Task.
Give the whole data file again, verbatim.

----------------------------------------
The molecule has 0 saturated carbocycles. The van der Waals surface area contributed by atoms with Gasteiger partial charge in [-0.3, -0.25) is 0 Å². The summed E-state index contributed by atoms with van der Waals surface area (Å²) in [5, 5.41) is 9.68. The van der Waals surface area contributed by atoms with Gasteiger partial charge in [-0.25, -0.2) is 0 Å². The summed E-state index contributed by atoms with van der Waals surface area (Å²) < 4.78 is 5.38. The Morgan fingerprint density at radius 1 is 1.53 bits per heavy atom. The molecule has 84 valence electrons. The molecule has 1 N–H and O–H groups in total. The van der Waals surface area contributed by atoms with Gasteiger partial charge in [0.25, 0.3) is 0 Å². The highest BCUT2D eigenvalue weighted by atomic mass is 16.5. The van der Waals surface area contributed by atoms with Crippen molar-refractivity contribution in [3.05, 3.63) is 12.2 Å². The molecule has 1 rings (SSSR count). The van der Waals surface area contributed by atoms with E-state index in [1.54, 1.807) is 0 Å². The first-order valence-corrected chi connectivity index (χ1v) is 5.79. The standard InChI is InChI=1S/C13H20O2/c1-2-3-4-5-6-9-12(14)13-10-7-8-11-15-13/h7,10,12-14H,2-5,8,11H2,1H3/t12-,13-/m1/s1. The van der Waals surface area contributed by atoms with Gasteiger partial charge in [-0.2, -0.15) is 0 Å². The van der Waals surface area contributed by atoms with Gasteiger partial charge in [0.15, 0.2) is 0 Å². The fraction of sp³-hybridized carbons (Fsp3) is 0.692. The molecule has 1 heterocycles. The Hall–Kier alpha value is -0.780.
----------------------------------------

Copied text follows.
The molecule has 0 saturated carbocycles. The van der Waals surface area contributed by atoms with Gasteiger partial charge in [-0.3, -0.25) is 0 Å². The summed E-state index contributed by atoms with van der Waals surface area (Å²) in [5, 5.41) is 9.68. The van der Waals surface area contributed by atoms with Gasteiger partial charge in [-0.25, -0.2) is 0 Å². The summed E-state index contributed by atoms with van der Waals surface area (Å²) < 4.78 is 5.38. The Morgan fingerprint density at radius 1 is 1.53 bits per heavy atom. The molecule has 84 valence electrons. The molecule has 1 N–H and O–H groups in total. The van der Waals surface area contributed by atoms with Gasteiger partial charge in [0.25, 0.3) is 0 Å². The highest BCUT2D eigenvalue weighted by atomic mass is 16.5. The van der Waals surface area contributed by atoms with Crippen molar-refractivity contribution in [3.05, 3.63) is 12.2 Å². The molecule has 1 rings (SSSR count). The van der Waals surface area contributed by atoms with E-state index in [1.54, 1.807) is 0 Å². The first-order valence-corrected chi connectivity index (χ1v) is 5.79. The standard InChI is InChI=1S/C13H20O2/c1-2-3-4-5-6-9-12(14)13-10-7-8-11-15-13/h7,10,12-14H,2-5,8,11H2,1H3/t12-,13-/m1/s1. The van der Waals surface area contributed by atoms with Gasteiger partial charge in [-0.2, -0.15) is 0 Å². The van der Waals surface area contributed by atoms with Gasteiger partial charge in [0.15, 0.2) is 0 Å². The fraction of sp³-hybridized carbons (Fsp3) is 0.692. The molecule has 1 heterocycles. The Hall–Kier alpha value is -0.780.